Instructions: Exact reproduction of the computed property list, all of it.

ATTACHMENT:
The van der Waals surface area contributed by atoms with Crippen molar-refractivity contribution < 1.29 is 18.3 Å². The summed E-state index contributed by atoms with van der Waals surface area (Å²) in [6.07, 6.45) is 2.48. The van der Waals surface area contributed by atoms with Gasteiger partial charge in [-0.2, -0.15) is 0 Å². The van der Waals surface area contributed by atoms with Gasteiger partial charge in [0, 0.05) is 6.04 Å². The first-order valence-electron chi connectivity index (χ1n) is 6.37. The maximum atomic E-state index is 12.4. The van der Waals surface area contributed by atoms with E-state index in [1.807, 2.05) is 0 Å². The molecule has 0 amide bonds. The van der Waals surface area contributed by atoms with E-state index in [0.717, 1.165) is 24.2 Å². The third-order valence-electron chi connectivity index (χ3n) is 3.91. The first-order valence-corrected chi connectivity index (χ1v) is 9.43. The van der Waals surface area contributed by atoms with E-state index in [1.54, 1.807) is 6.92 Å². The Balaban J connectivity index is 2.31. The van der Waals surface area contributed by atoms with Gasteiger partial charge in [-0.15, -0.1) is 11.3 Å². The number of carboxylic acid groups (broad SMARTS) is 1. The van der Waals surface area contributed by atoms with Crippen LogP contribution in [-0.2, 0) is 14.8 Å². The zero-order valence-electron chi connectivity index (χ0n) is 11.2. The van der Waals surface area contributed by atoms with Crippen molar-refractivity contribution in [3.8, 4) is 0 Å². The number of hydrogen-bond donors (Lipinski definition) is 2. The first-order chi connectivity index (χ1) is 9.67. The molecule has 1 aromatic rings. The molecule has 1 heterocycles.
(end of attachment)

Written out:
The van der Waals surface area contributed by atoms with Crippen molar-refractivity contribution < 1.29 is 18.3 Å². The summed E-state index contributed by atoms with van der Waals surface area (Å²) in [6.07, 6.45) is 2.48. The van der Waals surface area contributed by atoms with Gasteiger partial charge in [-0.2, -0.15) is 0 Å². The van der Waals surface area contributed by atoms with Gasteiger partial charge in [0, 0.05) is 6.04 Å². The first-order valence-electron chi connectivity index (χ1n) is 6.37. The maximum atomic E-state index is 12.4. The van der Waals surface area contributed by atoms with E-state index in [1.807, 2.05) is 0 Å². The molecule has 0 amide bonds. The van der Waals surface area contributed by atoms with E-state index in [0.717, 1.165) is 24.2 Å². The third-order valence-electron chi connectivity index (χ3n) is 3.91. The first-order valence-corrected chi connectivity index (χ1v) is 9.43. The van der Waals surface area contributed by atoms with E-state index in [1.54, 1.807) is 6.92 Å². The Balaban J connectivity index is 2.31. The van der Waals surface area contributed by atoms with Gasteiger partial charge in [-0.15, -0.1) is 11.3 Å². The number of carboxylic acid groups (broad SMARTS) is 1. The van der Waals surface area contributed by atoms with Crippen LogP contribution in [-0.2, 0) is 14.8 Å². The zero-order valence-electron chi connectivity index (χ0n) is 11.2. The van der Waals surface area contributed by atoms with Crippen molar-refractivity contribution in [3.8, 4) is 0 Å². The number of hydrogen-bond donors (Lipinski definition) is 2. The first-order chi connectivity index (χ1) is 9.67. The molecule has 1 aromatic rings. The molecule has 1 heterocycles.